Rehman appealing marijuana lawsuit
The lawsuit brought by Senoia resident Don Rehman against the Senoia City Council over his interpretation of a city ordinance dealing with misdemeanor possession of marijuana was dismissed in May by Coweta County Superior Court Judge Dennis Blackmon. But Rehman will have another day in court when his case is appealed to the Ga. Supreme Court in the fall.
Rehman said his appeal has been accepted by the Ga. Supreme Court and is on the court’s calendar for October, adding that he has been permitted to include nearly a dozen additional pages in his appeal documents.
Rehman in the March 15 court filing in Coweta County Superior Court said the city ordinance dealing with misdemeanor amounts of marijuana, in quantities less than one ounce, essentially mandates that males are required to be in possession of more than an ounce of marijuana to be considered law abiding citizens. Possession of less than an ounce is handled through the local court as a misdemeanor while possession of more than an ounce is a felony under state law.
Rehman contended that the wording of the ordinance essentially mandates that all males within the city limits must have in their possession one ounce or more of marijuana. Obeying the ordinance as written would make criminals out of law abiding citizens, the suit said.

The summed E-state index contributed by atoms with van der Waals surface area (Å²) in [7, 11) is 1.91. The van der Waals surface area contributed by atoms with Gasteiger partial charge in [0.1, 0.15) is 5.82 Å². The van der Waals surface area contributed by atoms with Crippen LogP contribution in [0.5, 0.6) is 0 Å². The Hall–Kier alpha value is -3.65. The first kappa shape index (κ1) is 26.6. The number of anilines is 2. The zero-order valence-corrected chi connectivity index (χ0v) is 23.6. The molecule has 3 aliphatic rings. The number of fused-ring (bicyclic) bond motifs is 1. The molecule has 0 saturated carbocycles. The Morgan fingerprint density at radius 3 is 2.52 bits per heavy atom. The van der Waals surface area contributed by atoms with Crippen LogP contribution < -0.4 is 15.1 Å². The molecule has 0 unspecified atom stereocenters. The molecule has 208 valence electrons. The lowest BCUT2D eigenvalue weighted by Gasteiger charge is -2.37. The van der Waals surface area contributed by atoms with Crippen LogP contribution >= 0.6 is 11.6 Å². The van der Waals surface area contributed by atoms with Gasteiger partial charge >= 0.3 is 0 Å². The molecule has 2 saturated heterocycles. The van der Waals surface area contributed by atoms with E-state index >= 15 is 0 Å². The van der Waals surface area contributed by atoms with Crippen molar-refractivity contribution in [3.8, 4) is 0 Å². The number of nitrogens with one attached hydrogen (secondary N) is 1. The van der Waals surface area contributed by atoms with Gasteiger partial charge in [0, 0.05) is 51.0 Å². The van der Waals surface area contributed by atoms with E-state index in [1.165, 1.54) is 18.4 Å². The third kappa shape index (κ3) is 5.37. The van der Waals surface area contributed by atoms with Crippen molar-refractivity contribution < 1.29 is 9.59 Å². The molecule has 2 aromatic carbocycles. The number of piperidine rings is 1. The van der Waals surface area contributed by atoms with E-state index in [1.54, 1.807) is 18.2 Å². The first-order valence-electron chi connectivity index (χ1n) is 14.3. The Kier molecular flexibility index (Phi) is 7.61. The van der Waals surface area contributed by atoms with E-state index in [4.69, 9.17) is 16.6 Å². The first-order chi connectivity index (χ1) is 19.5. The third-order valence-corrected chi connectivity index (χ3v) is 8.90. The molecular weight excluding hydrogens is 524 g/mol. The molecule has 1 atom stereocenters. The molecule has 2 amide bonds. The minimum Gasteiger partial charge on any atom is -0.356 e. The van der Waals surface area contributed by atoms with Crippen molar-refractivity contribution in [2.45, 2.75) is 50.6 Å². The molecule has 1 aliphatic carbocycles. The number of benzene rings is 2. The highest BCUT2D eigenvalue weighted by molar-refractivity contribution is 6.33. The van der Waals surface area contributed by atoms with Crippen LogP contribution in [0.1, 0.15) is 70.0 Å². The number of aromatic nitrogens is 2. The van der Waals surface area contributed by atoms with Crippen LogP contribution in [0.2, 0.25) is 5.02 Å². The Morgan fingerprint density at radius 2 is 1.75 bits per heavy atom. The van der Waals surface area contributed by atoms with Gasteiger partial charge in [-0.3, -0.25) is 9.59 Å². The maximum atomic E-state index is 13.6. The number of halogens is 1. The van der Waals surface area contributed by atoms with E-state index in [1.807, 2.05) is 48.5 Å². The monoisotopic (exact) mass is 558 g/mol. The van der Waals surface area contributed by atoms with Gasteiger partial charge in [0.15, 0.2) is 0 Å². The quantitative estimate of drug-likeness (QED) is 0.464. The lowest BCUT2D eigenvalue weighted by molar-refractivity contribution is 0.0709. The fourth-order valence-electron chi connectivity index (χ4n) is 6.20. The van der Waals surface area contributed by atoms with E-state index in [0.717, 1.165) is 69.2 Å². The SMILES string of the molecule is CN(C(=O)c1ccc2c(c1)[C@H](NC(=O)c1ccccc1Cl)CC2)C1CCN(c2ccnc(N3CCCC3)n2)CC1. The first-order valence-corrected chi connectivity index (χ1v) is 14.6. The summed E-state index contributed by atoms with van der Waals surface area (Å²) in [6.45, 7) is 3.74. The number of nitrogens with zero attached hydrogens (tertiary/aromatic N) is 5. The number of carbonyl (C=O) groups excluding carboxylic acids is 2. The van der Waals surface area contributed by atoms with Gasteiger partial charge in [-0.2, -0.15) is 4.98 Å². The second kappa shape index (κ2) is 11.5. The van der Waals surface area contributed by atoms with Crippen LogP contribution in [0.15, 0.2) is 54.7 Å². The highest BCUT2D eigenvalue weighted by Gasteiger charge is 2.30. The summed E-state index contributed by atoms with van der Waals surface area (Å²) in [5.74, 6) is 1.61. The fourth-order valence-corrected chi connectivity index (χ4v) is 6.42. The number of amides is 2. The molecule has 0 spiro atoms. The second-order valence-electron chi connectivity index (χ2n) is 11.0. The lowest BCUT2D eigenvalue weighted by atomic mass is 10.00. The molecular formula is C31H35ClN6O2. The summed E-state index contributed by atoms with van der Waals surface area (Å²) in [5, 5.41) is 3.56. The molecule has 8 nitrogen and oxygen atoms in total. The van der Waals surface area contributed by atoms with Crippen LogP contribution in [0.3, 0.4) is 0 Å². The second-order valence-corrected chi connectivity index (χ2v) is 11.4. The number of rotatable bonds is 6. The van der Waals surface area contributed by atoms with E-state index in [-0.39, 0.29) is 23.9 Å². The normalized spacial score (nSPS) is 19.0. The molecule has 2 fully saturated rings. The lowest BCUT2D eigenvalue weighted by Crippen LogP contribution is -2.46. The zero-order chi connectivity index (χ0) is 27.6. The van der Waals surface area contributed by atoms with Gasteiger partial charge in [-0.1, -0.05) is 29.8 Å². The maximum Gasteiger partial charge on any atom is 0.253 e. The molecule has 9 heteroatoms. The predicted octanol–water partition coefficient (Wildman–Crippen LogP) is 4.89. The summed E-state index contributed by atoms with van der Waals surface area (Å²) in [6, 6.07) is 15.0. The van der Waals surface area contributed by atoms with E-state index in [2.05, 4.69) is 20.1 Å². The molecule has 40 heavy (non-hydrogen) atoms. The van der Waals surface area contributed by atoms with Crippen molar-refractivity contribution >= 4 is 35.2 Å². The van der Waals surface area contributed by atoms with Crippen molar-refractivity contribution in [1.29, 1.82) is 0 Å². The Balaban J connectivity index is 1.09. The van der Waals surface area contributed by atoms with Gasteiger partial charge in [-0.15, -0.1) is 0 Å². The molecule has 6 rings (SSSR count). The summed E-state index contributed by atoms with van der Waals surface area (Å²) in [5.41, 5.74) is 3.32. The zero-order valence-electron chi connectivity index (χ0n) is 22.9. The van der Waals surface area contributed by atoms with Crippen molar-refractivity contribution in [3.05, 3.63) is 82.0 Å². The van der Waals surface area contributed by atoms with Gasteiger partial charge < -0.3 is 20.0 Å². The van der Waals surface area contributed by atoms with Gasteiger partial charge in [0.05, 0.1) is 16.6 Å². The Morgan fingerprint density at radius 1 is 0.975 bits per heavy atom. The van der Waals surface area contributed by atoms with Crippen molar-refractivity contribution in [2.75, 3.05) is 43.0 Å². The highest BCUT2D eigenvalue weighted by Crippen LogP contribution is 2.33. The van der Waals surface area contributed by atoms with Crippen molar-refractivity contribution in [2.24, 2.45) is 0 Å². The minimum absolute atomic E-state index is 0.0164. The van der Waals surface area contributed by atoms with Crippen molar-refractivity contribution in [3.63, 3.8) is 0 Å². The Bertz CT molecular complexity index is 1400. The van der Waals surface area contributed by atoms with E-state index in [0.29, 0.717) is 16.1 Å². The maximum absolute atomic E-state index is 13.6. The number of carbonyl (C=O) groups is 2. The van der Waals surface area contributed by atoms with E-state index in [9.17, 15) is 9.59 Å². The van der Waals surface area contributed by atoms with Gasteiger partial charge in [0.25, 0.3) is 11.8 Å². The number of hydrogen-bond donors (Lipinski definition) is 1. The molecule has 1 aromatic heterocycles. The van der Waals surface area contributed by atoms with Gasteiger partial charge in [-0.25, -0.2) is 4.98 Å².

Judge Blackmon in his full dismissal of the lawsuit was adamant in his disagreement with Rehman’s position.
“Are you telling me that I am here and you’ve got me here, and you’ve got all these people here to explain to you what the Senoia ordinance means when it says you can’t possess less than an ounce of marijuana? Are you seriously telling me that that’s why I am here listening to this case?” Blackmon asked.
“Let me tell you something, you have wasted this court’s time,” Blackmon continued. “You have wasted all these people’s time. I do not know what possessed you to come into this court with something this ridiculous. This is the most ridiculous thing I have ever had in court, ever.”
Rehman maintained that his case before Judge Blackmon should have been decided differently, adding that he would appeal the decision to the Ga. Supreme Court.
“I respectfully believe that (Judge Blackmon) made an error by dismissing my civil action; and (Blackmon’s) determination of the grounds for dismissal were not in consonance with a June 8, 2009 Supreme Court of Georgia decision on petition for mandamus matters, which the court had in hand when it made its ruling on May 29, 2013,” Rehman said after the dismissal.